For games where the software makes use of uninitialized memory, how the game presents itself and the challenges it offers can change drastically based on what happened when electricity is supplied to the system. The ambient temperature and current oscillations cycle in use when a system is powered on could alter where enemies appear and/or what they do for this kind of software. It could affect anything the game generates during the course of play, such as mazes, vitality, or other resources.

Understanding mutual exclusivity

Mutual exclusivity is an important concept which is also typically not well understood. People may understand all the other sections discussed here, but often fail to consider how enabling one possibility in a game also requires enabling or disabling another associated possibility.

Consider a fighting game where every match begins with the computer controlled opponent either performing a standard attack or blocking. The game may have a series of bits where each is associated with a different fighting round, which determine what the starting activity is. Imagine the platform in question can only initialize a byte in memory to 01010101 (55 hex) or 10101010 (AA hex). In this situation, every fighting round of the eight rounds alternates whether the computer controlled player begins with attacking or blocking. Having two rounds in a row of attacking or blocking would be technically impossible.

In this example, how a particular character behaves can have a full range of possibilities, but one possibility in practice will also force the outcome of other possibilities. Players may want to take advantage of a certain initial fighting pattern for certain rounds because that may be more entertaining or may end up being faster against the fighting character in question. However, setting a single bit in order to force how a certain round behaves, without also setting all other bits with it to be in a possible state will lead to the game as a whole being ran using an impossible situation.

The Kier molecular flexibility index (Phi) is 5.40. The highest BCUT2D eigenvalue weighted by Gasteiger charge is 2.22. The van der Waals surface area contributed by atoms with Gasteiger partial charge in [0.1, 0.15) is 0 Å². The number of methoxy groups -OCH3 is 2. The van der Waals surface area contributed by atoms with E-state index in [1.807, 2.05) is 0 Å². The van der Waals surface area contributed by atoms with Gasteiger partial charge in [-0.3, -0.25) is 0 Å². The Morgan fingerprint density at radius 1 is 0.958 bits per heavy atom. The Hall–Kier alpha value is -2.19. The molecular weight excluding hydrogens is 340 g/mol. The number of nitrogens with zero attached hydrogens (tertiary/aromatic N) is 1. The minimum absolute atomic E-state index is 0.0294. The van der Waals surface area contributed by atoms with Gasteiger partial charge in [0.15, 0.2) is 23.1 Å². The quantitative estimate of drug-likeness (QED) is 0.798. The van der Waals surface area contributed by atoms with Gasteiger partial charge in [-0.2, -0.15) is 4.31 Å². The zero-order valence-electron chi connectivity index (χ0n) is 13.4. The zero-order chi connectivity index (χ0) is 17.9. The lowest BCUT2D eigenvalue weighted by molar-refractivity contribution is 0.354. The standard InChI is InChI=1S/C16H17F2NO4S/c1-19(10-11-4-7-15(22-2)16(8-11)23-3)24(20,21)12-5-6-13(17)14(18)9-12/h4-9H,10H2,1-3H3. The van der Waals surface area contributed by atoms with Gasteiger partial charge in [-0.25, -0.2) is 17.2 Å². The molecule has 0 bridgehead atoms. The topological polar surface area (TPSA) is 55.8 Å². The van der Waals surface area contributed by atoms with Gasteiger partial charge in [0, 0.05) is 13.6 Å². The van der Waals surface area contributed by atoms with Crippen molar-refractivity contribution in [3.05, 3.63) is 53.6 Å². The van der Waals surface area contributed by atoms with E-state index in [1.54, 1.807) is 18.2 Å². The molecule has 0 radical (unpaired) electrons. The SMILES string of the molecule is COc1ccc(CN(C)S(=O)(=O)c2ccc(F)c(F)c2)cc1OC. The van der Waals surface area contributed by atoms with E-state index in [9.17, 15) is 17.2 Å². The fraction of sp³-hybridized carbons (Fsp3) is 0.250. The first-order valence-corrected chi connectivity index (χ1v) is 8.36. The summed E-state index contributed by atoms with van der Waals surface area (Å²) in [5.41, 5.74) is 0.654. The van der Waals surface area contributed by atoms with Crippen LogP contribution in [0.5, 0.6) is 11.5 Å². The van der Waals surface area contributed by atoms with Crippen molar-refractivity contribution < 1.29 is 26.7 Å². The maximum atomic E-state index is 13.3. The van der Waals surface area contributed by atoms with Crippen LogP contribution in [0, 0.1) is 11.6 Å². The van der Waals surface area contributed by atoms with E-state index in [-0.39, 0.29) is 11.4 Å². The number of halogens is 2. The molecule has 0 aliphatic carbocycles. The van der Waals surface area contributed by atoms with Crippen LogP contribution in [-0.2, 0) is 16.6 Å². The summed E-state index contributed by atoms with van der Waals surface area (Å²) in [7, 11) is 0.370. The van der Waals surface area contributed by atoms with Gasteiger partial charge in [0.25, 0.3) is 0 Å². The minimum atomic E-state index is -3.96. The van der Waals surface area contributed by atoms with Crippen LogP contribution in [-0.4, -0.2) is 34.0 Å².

Players may point to some record breaking movie where a particular round was also played in some record breaking fashion, and may want to force that particular round in their movie to be in the same state. However forcing this situation without offsetting the other bits of memory into a combined possible initial state means that multiple rounds are accelerated, when the game technically forces some rounds to start quickly, and others more slowly. Any record based on setting a single bit without also aligning its counterparts is cheating.

Battery backed RAM or NVRAM

Some cartridge-based games come with their own RAM inside the cartridge, and often Static RAM with a battery is used in order to allow a game to save a player's progress. An alternate approach that could be used is also a cartridge which contains Non-Volatile RAM.

When a cartridge uses a form of persistent memory, this persistent memory may feature all the same potential for initialization patterns described above for system memory. In addition to that, it is also possible for the cartridge to have its RAM be preset to some state at the factory, one which would otherwise be impossible when initialized by supplying electricity.